Skip to main content

Caulibits Crni Rižoto (Croatian Black "Risotto") #Whole30

Last week, I participated in the Wine Pairing Weekend event 'New Year, New Wine." I paired Crni Rižoto with Dingac Vinarija’s Pelješac...and you can read my post: here. I was pouring a Croatian wine and decided to make a traditional Croatian dish.


Every seafood restaurant in Croatia has a Crni Rižoto (black risotto) on its menu. Crni Rižoto is risotto dyed black with squid ink; I used cuttlefish ink for the same effect. However, since arborio rice is not Whole30 compliant, I made a version for myself that used caulibits instead of rice.


Ingredients
  • 1 C fish stock (or a combination of fish stock and vegetable stock)
  • 1 T olive oil
  • 1 medium shallots, peeled and minced
  • 1 cloves garlic, crushed and minced
  • 1/4 lb shrimp
  • 1/4 lb squid tubes, cleaned and sliced into rings
  • 1/4 lb scallops
  • 1/4 lb clams, scrubbed
  • 1/4 lb mussels, scrubbed
  • 4 C caulibits, or chopped cauliflower
  • 1 T fresh parsley, minced
  • juice and zest from 1 organic lemon
  • 1 t cuttlefish ink
  • freshly ground salt, to taste
  • freshly ground pepper, to taste


Procedure
Place caulibits in a saucepan and cover with water. Bring to a boil. Cook for 2 minutes. Drain and set aside.

In a large, flat-bottom pan, heat olive oil. Add in the shallots and garlic and cook until the shallots are translucent and beginning to caramelize. Add in the shrimp, squid, and scallops. Cook until opaque, approximately 4 to 5 minutes.

Pour in the fish stock and nestle the clams and mussels into the liquid. Cover and steam until the clams and mussels open, approximately 3 to 4 minutes. Fold in the blanched caulibits.

Just before serving, stir in the ink until the caulibits are completely coated and black. Fold in the parsley and lemon zest. Sprinkle with lemon juice. Season to taste with salt and pepper. Serve hot.


*This blog currently has a partnership with Amazon.com in their affiliate program, which gives me a small percentage of sales if you buy a product through a link on my blog. It doesn't cost you anything more, but it helps support my culinary adventures in a small way. If you are uncomfortable with this, feel free to go directly to Amazon.com and search for the item of your choice.

Comments

Popular posts from this blog

Quick Pickled Red Onions and Radishes

If you've been reading my blog for even a short amount of time, you probably know how much I love to pickle things. I was just telling a friend you can pickle - with vinegar - or you can ferment - with salt - for similar delicious effect. The latter has digestive benefits and I love to do that, but when I need that pop of sour flavor quickly, I whip up quick pickles that are ready in as little as a day or two. I've Pickled Blueberries , Pickled Asparagus , Pickled Cranberries , Pickled Pumpkin , and even Pickled Chard Stems ! This I did last night for an upcoming recipe challenge that requires I include radishes. Ummmm...of course I'm pickling them! Ingredients  makes 1 quart jar radishes, trimmed and sliced organic red onions, peeled and thinly sliced (I used a mandolin slicer) 3/4 C vinegar (I used white distilled vinegar) 3/4 C water 3 T organic granulated sugar 1 T salt (I used some grey sea salt) 6 to 8 grinds of black pepper Proce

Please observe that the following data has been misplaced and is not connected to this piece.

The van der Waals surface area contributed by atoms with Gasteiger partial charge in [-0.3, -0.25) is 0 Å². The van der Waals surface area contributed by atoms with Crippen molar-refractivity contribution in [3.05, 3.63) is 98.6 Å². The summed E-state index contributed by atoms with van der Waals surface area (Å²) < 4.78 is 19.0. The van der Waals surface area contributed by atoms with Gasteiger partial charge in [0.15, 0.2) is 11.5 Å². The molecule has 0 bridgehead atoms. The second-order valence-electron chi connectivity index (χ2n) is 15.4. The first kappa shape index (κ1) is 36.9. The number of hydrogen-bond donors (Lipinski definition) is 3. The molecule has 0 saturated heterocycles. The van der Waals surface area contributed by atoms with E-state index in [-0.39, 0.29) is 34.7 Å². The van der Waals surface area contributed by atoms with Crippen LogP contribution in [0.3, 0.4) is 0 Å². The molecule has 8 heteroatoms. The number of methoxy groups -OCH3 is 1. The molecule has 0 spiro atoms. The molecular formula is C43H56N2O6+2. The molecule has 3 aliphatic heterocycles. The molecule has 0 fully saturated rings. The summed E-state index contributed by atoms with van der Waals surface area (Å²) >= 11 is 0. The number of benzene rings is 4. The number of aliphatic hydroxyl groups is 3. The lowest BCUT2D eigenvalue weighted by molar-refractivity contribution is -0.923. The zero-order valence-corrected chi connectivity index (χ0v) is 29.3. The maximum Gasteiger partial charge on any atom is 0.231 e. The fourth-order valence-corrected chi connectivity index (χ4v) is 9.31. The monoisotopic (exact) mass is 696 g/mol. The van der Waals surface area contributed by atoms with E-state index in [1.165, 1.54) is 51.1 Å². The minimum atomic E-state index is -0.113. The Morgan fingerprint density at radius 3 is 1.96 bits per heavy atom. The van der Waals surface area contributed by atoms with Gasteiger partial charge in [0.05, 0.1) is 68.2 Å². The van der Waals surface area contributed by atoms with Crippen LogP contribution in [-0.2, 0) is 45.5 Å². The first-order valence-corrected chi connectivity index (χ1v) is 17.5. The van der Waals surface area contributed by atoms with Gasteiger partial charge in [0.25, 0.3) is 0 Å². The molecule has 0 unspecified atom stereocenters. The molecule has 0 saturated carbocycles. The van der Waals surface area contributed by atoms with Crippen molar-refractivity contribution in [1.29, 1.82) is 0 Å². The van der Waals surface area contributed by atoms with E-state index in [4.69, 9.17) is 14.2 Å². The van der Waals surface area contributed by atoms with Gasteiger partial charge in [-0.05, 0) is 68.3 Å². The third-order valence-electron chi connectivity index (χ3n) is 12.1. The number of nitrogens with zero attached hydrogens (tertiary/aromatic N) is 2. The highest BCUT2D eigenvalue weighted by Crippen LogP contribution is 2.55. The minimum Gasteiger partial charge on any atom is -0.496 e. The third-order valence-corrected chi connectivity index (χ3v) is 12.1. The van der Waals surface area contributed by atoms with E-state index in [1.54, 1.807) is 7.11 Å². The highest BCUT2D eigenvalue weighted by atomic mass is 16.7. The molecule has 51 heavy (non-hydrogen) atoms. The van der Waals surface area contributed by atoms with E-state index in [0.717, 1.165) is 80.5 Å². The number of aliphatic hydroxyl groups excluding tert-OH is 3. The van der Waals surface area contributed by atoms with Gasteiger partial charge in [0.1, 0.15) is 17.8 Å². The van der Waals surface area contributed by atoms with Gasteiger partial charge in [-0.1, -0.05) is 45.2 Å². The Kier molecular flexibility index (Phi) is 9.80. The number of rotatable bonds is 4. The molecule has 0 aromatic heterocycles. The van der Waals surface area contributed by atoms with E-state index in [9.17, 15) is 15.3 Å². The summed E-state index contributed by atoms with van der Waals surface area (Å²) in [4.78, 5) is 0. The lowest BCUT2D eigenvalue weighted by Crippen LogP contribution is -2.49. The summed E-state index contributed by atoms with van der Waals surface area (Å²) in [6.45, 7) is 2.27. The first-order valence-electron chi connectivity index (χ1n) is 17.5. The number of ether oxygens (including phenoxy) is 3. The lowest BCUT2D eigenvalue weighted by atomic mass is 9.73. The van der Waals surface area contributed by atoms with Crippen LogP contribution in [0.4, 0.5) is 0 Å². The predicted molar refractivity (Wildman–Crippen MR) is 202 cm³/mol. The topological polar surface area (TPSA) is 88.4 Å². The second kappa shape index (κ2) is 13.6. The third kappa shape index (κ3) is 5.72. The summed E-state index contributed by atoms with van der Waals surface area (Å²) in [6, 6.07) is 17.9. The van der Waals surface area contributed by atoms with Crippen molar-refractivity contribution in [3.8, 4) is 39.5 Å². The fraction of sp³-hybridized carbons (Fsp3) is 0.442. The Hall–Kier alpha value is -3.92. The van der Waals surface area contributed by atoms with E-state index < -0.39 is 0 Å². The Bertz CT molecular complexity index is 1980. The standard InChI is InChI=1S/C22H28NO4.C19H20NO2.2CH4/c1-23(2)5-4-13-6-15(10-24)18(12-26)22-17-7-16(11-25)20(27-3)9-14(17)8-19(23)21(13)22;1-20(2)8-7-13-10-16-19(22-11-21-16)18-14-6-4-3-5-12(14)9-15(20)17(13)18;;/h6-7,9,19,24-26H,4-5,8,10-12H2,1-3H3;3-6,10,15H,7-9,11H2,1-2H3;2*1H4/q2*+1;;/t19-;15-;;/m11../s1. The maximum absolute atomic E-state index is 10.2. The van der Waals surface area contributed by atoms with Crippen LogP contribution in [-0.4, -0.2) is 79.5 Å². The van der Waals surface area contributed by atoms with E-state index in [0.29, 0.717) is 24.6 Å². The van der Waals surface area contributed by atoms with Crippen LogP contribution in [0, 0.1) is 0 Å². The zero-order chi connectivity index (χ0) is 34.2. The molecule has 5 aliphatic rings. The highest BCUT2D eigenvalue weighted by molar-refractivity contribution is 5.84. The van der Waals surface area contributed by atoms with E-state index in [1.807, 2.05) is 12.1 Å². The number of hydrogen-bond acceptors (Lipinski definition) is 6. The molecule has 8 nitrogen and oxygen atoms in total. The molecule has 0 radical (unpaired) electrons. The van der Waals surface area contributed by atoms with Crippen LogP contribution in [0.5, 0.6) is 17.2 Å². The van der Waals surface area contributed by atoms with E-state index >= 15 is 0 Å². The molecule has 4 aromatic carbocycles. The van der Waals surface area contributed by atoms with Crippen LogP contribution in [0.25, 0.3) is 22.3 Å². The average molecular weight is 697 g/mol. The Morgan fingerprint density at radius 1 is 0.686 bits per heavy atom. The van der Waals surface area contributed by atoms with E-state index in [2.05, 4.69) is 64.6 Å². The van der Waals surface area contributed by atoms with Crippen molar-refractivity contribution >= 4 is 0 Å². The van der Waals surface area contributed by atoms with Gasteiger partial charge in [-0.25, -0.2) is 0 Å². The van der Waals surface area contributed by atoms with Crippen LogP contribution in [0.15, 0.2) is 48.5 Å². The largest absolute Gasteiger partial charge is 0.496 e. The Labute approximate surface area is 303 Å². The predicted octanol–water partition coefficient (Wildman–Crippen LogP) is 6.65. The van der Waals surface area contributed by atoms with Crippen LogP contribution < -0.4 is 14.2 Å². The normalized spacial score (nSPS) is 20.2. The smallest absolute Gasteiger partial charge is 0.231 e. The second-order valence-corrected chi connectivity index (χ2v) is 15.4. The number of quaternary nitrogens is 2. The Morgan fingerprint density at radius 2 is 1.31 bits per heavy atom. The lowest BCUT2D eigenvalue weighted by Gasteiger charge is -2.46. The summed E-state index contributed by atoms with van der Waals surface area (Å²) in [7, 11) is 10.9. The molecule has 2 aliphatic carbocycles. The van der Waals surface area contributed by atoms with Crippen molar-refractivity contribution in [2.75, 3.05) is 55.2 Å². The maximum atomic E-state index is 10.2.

Jamaican Stew Peas #EattheWorld

  Here we are at November #EattheWorld event. What a year this has been! This challenge has been one that gave us some excuse for virtual travel as we've been sheltered-in-place with the coronavirus epidemic for most of 2020. So, we've been able to read about different parts of the world and create a dinner, or at least a dish, with that cuisine. This Eat the World project is spearheaded by Evelyne of  CulturEatz . Read more about  her challenge . This month, Evelyne had us heading to somewhere tropical: Jamaica. I have actually been to Jamaica, but it was almost thirty years ago...and it was just a jumping off point for the rest of our Caribbean exploration. I don't remember eating anything at all! Pandemonium Noshery: Pumpkin Rice   Culinary Adventures with Camilla: Jamaican Stew Peas  Amy’s Cooking Adventures: Jamaican Chicken & Pumpkin Soup   Palatable Pastime: Jamaican Jerk Chicken Burger   Sneha’s Recipe: Jamaican Saucy Jerk Chicken Wings With Homemade Jerk Seas

Hot Chocolate Agasajo-Style {Spice It Up!}

photo by D For my Spice It Up! kiddos this week, I was looking for an exotic drink to serve while we learned about saffron. I found a recipe from food historian Maricel Presilla that mimicked traditional Spanish hot chocolate from the 17th century where it was served at lavish receptions called agasajos . When I teach, I don't always get to shoot photos. Thankfully, D grabbed my camera and snapped a few. Ingredients serves 14-16 1 gallon organic whole milk 3 T dried rosebuds - or 2 t rosewater 2 t saffron threads, lightly crushed 3 T ground cinnamon 3 whole tepin chiles, crushed 2 vanilla beans, split lengthwise 1 C organic granulated sugar 1 lb. bittersweet chocolate Procedure In a large soup pot that can hold a gallon plus, combine milk, dried rosebuds (or rosewater, if you are using that), saffron threads, ground cinnamon, chiles, vanilla beans, and sugar and warm over medium heat till it steams. Whisk to dissolve sugar, then lower heat an